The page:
Saturday, 30 July 2016
Last updated 22 hours ago
Jun 26 2008 | 6:14am ET
Big changes are coming to the hedge fund industry, according to one former honcho, and managers now have to be able to deliver a complete package that cuts across performance, advice, relationships and brand for their investors.
FrontPoint Partners founder Philip Duff told an industry conference in New York that institutions have replaced individuals as principal investors in hedge funds, and the new bosses are demanding scalability, non-correlation and “reputational exposure” from their managers.
“The hedge fund industry hasn’t changed much since the 1960s in terms of its structure and how products are bought and sold, but it’s likely to see significant changes over the next 10 to 15 years,” he said.
According to Duff, the primary drivers of change in the industry include the Financial Accounting Standards Board’s recently-unveiled proposal to require more detailed breakouts of corporate pension fund allocations. The proposal, which covers hedge funds and private equity, will force managers to manage and allocate risks in their portfolios in a more “holistic” fashion.
“Investors are looking for integrated solutions to funding their long-term liabilities as opposed to short-term fixes,” Duff said. “You have to play defense first before you can play offense to avoid the risks of having significant drawdowns.”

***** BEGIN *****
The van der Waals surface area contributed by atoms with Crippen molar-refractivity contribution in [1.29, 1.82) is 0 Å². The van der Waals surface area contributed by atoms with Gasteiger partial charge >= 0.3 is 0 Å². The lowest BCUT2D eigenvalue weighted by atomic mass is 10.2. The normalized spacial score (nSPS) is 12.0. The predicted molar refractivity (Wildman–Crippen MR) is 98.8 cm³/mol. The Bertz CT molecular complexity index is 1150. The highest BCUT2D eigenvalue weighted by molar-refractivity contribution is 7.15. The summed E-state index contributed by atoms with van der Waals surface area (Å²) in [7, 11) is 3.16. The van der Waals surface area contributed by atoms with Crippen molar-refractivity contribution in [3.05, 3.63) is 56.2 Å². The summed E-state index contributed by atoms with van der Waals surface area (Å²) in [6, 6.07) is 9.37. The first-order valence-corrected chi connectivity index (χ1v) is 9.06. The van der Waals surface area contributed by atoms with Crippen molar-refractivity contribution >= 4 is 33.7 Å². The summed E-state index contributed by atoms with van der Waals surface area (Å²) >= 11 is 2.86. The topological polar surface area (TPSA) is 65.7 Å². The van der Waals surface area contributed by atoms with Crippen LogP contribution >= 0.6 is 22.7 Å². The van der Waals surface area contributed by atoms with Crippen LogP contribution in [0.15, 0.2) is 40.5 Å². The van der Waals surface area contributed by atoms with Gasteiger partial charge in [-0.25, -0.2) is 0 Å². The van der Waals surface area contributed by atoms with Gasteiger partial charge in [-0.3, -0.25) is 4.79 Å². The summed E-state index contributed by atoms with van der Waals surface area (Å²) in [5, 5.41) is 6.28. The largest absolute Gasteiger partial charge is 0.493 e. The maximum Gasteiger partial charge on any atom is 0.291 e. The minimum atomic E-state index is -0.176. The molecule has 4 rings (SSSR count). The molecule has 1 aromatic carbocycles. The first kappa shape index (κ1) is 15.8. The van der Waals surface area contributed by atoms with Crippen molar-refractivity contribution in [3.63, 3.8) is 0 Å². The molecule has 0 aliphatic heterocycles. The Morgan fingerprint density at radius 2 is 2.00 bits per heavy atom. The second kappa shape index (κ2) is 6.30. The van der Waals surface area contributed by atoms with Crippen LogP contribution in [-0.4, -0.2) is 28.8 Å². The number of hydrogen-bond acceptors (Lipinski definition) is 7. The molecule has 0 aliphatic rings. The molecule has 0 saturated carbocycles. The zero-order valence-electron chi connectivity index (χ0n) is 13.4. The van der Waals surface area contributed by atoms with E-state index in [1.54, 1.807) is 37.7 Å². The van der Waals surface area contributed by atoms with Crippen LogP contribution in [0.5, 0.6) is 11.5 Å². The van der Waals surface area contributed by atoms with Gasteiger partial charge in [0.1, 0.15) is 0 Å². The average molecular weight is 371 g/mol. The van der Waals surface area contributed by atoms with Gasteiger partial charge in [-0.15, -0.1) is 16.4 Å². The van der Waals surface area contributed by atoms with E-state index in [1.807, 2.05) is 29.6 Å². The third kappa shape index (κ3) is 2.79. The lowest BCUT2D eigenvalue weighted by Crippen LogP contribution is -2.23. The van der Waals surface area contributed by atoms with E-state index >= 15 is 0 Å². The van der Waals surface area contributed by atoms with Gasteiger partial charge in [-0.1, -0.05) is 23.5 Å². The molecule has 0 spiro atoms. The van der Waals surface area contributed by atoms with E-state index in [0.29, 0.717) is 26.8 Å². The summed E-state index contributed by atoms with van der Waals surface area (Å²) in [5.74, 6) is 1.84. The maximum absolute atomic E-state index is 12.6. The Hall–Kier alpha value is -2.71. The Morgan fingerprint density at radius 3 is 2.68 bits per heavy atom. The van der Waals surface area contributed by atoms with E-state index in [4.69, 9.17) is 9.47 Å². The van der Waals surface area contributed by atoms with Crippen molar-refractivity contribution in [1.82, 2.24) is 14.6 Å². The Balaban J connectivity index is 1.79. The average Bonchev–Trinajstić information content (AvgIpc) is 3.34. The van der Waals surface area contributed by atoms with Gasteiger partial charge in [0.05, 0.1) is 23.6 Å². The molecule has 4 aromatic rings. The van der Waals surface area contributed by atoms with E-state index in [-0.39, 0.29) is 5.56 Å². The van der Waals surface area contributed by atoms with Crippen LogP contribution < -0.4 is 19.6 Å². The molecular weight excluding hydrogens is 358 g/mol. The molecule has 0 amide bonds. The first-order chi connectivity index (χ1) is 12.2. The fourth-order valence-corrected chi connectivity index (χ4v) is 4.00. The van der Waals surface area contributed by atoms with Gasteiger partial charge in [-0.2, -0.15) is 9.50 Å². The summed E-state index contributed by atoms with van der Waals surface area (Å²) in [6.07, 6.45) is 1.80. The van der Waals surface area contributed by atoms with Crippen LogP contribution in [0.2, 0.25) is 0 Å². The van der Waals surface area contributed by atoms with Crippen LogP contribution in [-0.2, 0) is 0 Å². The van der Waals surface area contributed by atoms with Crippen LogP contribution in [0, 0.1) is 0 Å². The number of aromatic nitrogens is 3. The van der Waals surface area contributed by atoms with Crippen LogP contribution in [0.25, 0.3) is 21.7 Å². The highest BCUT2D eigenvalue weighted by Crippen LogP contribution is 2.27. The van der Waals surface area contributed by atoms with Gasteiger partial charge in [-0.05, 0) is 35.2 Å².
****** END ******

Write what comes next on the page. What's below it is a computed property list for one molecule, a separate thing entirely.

Other factors, such as pension funds’ recognition of the magnitude of their asset/liability gaps (88 of the top 100 public plans, and 72 of the top 100 corporate plans, are currently underfunded) and increasing regulation are also going to be significant catalysts for change.
And a hedge fund that manages $500 million to $1 billion may be interesting for individual investors, but the do “absolutely nothing” for institutional investors, making a scalable business vital to survival.
Duff advised managers to take advantage of non-correlated diversification in the financial markets, know what they own and owe in their portfolios, have independent funding in terms of securities and cash borrowing, develop a “customer acquisition” strategy, and be able to dispense advice to investors because “large investors are raising their hands for help in the current environment.”